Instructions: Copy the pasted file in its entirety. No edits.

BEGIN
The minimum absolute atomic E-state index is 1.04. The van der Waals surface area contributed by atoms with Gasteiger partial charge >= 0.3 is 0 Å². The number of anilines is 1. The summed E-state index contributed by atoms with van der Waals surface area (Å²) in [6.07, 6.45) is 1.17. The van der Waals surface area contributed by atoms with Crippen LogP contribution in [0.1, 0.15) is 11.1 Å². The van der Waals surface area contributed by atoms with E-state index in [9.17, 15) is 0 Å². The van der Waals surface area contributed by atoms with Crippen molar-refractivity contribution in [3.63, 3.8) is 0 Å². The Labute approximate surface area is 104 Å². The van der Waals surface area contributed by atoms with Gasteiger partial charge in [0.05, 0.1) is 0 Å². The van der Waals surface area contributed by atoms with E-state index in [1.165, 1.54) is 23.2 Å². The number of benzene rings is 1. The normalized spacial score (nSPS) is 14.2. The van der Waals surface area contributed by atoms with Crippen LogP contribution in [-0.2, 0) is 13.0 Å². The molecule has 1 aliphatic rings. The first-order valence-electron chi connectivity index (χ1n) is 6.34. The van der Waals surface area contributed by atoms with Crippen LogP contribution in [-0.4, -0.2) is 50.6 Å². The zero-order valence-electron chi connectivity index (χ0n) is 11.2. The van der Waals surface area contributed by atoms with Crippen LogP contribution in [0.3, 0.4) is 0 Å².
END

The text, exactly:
The minimum absolute atomic E-state index is 1.04. The van der Waals surface area contributed by atoms with Gasteiger partial charge >= 0.3 is 0 Å². The number of anilines is 1. The summed E-state index contributed by atoms with van der Waals surface area (Å²) in [6.07, 6.45) is 1.17. The van der Waals surface area contributed by atoms with Crippen LogP contribution in [0.1, 0.15) is 11.1 Å². The van der Waals surface area contributed by atoms with E-state index in [9.17, 15) is 0 Å². The van der Waals surface area contributed by atoms with Crippen molar-refractivity contribution in [3.63, 3.8) is 0 Å². The Labute approximate surface area is 104 Å². The van der Waals surface area contributed by atoms with Gasteiger partial charge in [0.05, 0.1) is 0 Å². The van der Waals surface area contributed by atoms with E-state index in [1.165, 1.54) is 23.2 Å². The number of benzene rings is 1. The normalized spacial score (nSPS) is 14.2. The van der Waals surface area contributed by atoms with Crippen LogP contribution in [-0.2, 0) is 13.0 Å². The molecule has 1 aliphatic rings. The first-order valence-electron chi connectivity index (χ1n) is 6.34. The van der Waals surface area contributed by atoms with Crippen LogP contribution in [-0.4, -0.2) is 50.6 Å². The zero-order valence-electron chi connectivity index (χ0n) is 11.2. The van der Waals surface area contributed by atoms with Crippen LogP contribution in [0.3, 0.4) is 0 Å².